This post is one my last on the Internet of Holiday Lights RoadTest. It has been quite the journey for me! When I started I barely knew what Arduino was and now I hope I have someone improved on that understanding. First off, thank you so much to the patience and generosity of peteroakes for helping to guide me through many concepts that were completely alien to me.
Please check out my RoadTest Review as well!
My progress through the IOT RoadTest was an interesting one. As a new beginner to the Arduino platform, I had to quickly learn some of the basics so that I could hit the ground running. I got a handful of components from Peter to get me started and also bought this lovely 60 pixel RGB LED light strip which I have been in love with since it arrived. After running the basic sketches to blink the pin 13 LED light, I then was able to go ahead and power the light strip after learning how to configure the Adafruit NeoPixel library. The result was a very rewarding mixture of brilliant, rich coloured light. What I didn't realize until much later is that I was actually improperly grounding the data line so the signal noise was adding extra rainbow to my display!
It was easy to get addicted to Arduino after seeing pretty lights like this. I was hooked!
From that point on is where I started to hit my road blocks and adventures.
Serial Display screen
One of my biggest points of confusion came from trying to learn how to use a serial display screen. My main experience so far had been interacting with the NeoPixel strip so I was spoiled by the single data pin control style. Learning how to use the serial controlled 16x4 display meant that I had to learn how to hookup several more pins! I was initially daunted by the sheer number of pins and the fact that I had to go buy new hardware (potentiometer) but I eventually hooked up everything as follows. and figured I had stumbled upon the bable fish: All my text was coming out in Greek, Japanese, or simply gibberish.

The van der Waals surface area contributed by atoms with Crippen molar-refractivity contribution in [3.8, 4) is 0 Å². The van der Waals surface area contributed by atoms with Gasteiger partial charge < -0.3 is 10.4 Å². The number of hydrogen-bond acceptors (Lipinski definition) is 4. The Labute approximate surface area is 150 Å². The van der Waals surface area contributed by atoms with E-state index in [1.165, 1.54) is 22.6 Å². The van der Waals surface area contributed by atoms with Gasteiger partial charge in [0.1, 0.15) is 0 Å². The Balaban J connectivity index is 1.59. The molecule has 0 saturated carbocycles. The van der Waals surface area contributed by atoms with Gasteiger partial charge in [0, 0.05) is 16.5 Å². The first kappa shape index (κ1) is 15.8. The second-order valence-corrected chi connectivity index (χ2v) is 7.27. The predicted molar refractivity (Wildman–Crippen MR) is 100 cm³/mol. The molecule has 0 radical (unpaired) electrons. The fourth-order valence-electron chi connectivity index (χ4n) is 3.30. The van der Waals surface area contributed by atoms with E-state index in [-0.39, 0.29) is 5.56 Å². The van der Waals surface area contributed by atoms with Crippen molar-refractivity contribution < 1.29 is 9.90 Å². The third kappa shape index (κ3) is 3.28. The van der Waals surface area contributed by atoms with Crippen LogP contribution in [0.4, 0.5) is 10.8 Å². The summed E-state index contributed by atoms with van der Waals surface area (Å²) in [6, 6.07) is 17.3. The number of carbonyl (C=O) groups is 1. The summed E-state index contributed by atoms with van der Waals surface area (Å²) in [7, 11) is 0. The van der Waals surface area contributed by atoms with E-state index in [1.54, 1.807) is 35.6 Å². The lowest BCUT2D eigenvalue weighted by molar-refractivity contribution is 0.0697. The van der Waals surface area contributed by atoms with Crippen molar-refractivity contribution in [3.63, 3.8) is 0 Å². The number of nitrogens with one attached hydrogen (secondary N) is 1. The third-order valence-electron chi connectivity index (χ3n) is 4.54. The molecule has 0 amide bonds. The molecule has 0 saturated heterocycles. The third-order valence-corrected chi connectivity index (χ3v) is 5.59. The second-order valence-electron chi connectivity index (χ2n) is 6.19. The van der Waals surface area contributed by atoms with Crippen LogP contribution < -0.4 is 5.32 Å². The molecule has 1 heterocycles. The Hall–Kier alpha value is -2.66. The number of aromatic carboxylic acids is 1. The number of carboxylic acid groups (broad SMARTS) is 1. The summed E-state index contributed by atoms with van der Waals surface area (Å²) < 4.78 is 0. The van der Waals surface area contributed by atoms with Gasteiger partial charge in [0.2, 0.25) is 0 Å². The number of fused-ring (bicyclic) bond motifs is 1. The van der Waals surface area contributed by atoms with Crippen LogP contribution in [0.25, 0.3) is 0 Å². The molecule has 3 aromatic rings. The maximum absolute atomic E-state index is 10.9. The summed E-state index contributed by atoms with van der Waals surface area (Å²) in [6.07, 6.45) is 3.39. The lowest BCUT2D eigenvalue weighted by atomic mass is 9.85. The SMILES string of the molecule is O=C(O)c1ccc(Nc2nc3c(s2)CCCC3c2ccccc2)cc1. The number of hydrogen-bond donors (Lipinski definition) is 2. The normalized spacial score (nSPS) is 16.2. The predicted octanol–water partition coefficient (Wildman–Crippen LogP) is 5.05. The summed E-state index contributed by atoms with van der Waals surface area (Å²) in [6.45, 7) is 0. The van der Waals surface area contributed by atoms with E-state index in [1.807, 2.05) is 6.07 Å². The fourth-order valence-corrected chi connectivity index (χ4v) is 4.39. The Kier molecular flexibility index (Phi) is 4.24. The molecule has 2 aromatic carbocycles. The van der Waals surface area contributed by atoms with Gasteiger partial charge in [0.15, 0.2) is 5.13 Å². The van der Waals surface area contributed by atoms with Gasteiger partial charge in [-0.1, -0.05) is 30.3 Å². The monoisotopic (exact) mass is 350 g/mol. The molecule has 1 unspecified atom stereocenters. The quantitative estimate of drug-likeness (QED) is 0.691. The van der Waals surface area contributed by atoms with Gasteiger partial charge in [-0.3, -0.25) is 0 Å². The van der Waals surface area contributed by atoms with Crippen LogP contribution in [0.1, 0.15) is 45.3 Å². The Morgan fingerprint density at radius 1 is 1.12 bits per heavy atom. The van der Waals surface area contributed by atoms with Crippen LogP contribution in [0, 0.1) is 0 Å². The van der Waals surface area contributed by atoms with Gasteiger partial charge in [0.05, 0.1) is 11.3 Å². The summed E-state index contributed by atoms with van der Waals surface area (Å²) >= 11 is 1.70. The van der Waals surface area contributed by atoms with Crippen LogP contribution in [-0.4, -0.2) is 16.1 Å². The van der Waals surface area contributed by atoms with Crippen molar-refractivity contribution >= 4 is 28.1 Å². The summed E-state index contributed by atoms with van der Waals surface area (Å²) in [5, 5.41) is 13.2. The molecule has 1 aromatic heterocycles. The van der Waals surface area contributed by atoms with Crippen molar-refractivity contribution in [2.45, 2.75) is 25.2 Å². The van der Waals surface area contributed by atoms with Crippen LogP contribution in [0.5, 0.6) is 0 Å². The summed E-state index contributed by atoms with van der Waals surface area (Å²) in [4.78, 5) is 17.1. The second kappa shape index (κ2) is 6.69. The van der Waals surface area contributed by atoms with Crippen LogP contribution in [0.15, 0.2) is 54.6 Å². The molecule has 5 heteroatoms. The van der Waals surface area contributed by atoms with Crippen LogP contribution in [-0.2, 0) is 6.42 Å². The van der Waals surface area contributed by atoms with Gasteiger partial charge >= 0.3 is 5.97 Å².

Greek characters appearing during a "Hello World" sketch
I did not realize that I was programming in Japanese!
Trying to analyze the strange characters
I was going pretty crazy as I tried to analyze why the display was outputting Japanese characters. I began to figure that maybe one of the pins was consistently stuck in either a 0 or a 1 position, due to the fact that the strange characters often showed up in an array as seen above. What didn't make sense however, is that simply "Hello World" scripts were causing moving text all over this display.
I eventually gave up on trying to make this screen work. I encountered other issues with a seven segment display and also an older I2C controlled serial display. I realized that the display screen was truly secondary to my project and moved on.
Passive IR (PIR)
As the deadline was quickly approaching, I realized that the key to my project was accepting inputs from the environment and triggering changes in the lighting sequences. So I went with the simplest approach that I thought I could do with my crucial, remaining hours. I used a PIR sensor and a basic script to ensure that I was able to properly harness this little guy, and then tested the PIR with a single LED light:
The PIR is working! The next step after shiny-flash lights was learning how to make this thing accept input from sensors
After getting the PIR to work, I got help from peteroakes and leveraged a darling little Arduino sketch which cycles LED sequences. He showed me the intricacies of the code and it is quite glorious: It is built to accept string commands that are then checked against an array of possible commands and then executed. While my application was much simpler (for this time at least!), I was able to run a simpler version that gives me the result below!
My final product is an odd little Christmas tree with a lot of light power! The presents under the tree are the Yun and Infineon boards which I'll be learning more about into the future!
Thanks for reading! I've learned a lot in the process and look forward to learning more!